Two “Profile” story ideas
Find two (2) interesting people or groups of people that you would like to cover. They must be people you can meet with in person, photograph and/or video, and spend some time with. The best profile subjects are people who actively “do things” and who are articulate about “why they do it.” Be sure to include information about what the person does, why they do it, and why you think it would make an interesting profile in your pitch.
Create a photo gallery (10 photos) connected to the story ideas above
Post 10 photos connected to one or more of your story ideas. They can photos of an event, issues or people. Pick a subject that makes for good photos. Take at least 50-100 photos. Post the best 10 in a gallery.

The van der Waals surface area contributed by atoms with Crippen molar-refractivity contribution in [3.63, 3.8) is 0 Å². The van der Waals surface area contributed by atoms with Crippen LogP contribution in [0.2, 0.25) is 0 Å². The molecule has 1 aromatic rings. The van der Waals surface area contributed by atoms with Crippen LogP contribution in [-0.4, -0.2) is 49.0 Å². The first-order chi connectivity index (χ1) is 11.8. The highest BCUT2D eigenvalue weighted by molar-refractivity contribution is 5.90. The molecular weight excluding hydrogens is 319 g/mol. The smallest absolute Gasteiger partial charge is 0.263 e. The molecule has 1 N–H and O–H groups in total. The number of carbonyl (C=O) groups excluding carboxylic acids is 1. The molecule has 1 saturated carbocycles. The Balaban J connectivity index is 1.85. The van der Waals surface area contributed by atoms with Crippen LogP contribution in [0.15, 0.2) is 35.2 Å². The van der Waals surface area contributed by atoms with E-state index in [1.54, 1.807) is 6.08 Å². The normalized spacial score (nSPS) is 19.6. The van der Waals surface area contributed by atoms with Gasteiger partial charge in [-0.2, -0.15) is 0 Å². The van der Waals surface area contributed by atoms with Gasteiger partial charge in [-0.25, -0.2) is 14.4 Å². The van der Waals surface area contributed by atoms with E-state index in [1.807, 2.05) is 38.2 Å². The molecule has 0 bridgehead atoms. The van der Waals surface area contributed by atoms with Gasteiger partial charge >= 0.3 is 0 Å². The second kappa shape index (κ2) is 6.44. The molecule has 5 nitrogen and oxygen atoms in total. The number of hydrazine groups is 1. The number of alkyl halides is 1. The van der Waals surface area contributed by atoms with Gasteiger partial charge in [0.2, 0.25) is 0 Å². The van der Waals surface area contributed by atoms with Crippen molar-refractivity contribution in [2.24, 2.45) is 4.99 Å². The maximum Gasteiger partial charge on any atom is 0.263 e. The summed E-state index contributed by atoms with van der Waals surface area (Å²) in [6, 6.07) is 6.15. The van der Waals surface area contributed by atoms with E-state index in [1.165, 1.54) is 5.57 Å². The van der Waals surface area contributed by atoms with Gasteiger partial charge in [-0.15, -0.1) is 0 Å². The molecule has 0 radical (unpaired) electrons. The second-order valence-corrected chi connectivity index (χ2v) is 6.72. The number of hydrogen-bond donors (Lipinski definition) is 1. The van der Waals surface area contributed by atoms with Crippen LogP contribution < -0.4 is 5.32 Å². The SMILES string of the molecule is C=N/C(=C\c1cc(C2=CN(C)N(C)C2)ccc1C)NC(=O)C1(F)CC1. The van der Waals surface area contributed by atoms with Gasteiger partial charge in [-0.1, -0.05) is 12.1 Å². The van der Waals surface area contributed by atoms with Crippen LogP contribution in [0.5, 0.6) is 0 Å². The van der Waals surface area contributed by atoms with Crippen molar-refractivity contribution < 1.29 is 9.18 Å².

Collect a short audio interview (no more than 90 sec.) connected to one of your story ideas
Find someone to talk to about one of your story ideas. Get the person’s first and last name and their job or association with your topic. Record the conversation with your audio recorder or cell phone. Pick an interesting clip or soundbite from the conversation. It should be no more than 90 seconds long and posted online.
Shoot a short video (no more than 30 sec.) connected to one of your story ideas.
Find something active connected to one of your story ideas. Shoot a short video of it. Now more than 30 seconds. Post it online.